Sometimes the only way to survive loss and life is by resorting to humour. Mirages of the Mind, the English translation of Mushtaq Ahmed Yousufi’s Urdu novel Aab-e-Gum, is all about that.
One of Pakistan’s greatest living writers, Yousufi, pens a book that encapsulates the many aspects of living in South Asia — its culture, familial relations, the pain of Partition and the nostalgia among those who witnessed the breakup of the subcontinent — with excellent satire. Translated by Matt Reeck and Aftab Ahmad, it revolves around the life and experiences of Basharat Ali Farooq, following his migration from the Indian city of Kanpur to Karachi in Pakistan. But Karachi remains an alien land for him, with life dramatically different from his cultured past. Basharat lives with the belief in the greatness of yesterday and the discomfort of the present, and the nostalgia that grips him remains a consistent theme in the book. “There wasn’t anything particularly wrong with his present, except that, for an old man, the present has the sizeable shortcomings of not being the past,” Yousufi writes.
Yousufi depicts the deep-rooted sense of longing for home on both sides of the border with striking simplicity. For instance, Basharat converses with a man from India, and says, “So Sir, I talked to Advani. Or not so much as listened to his monologue. It was like being taken prisoner. He wanted to confirm Jacobabad was as beautiful as it had been when he had left it as a young man. I mean, was the full moon as full as it had been? Do the palla fish still jump around in the Sindh river’s waves, shining and glimmering in the sun? Does the hot wind still blow from Khairpur with its sweet scent of dates?” The mention of the mundane palla fish and the full moon to convey a deep sense of loss reflects on Yousufi’s exceptional ability to portray ephemeral trauma.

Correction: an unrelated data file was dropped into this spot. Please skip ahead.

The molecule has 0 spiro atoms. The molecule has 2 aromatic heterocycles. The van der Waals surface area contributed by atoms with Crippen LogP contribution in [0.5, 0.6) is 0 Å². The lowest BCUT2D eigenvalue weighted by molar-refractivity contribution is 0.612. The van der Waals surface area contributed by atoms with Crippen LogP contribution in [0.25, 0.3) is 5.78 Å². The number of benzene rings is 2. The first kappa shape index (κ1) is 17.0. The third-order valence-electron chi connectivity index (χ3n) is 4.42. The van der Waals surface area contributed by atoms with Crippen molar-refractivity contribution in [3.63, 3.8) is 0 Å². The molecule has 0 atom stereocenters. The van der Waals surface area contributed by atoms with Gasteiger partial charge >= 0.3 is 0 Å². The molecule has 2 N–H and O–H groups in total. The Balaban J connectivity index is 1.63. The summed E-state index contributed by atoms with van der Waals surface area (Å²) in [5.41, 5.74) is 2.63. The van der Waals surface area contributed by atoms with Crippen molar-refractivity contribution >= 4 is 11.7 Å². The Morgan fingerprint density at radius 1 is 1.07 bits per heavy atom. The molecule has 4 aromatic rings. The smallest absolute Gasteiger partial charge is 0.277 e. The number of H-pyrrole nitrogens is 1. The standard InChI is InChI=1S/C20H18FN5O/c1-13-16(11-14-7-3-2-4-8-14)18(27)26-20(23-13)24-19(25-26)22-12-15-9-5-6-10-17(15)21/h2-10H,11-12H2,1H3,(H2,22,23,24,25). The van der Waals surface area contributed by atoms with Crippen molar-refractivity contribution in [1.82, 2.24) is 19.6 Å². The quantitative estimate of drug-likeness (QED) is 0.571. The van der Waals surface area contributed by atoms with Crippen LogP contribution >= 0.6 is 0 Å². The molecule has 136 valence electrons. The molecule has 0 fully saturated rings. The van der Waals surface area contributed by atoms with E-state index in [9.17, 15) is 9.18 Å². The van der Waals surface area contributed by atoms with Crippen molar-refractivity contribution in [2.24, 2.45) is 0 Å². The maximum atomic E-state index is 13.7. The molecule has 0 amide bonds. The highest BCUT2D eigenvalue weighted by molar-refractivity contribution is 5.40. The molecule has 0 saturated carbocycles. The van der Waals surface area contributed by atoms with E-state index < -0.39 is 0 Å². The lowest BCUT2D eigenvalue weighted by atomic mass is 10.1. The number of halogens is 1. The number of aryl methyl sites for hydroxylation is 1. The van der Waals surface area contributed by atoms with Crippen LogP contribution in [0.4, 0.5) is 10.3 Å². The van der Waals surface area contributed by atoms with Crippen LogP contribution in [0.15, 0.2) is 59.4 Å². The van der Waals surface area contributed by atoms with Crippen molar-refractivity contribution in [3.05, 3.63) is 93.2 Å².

Mirages of the Mind is a story within a story, with a mood of its own. It seems to go in no particular direction, it frequently digresses and no predictions can be made about what the next chapter will bring. But a few pages into the book, the digressions seem consistent and structured. The book reads more like a conversation with oneself and society, as well as an attempt to understand the transitions of life.
As the book wanders through Basharat’s thoughts and experiences, its wit makes it a story you want to come back to every day. First-time readers of Yousufi may also be surprised by his satirical take on several religious practices and traditions. The writer manages to say things few can think of writing about now.
This truly beautiful piece of writing keeps you wondering what the original must be like. In some ways then, the English translation of Aab-e-Gum also leaves you with a deep sense of loss — a sense of loss at the disconnect many native Urdu speakers have with Urdu literature. The book makes you wish desperately that your private school had not treated Urdu as an alien language, and the original writings of great authors like Yousufi were more accessible.
Zehra Abid is part of the editorial team at
The Express Tribune. She tweets @zehra_abid4
Published in The Express Tribune, Sunday Magazine, June 15th, 2014.
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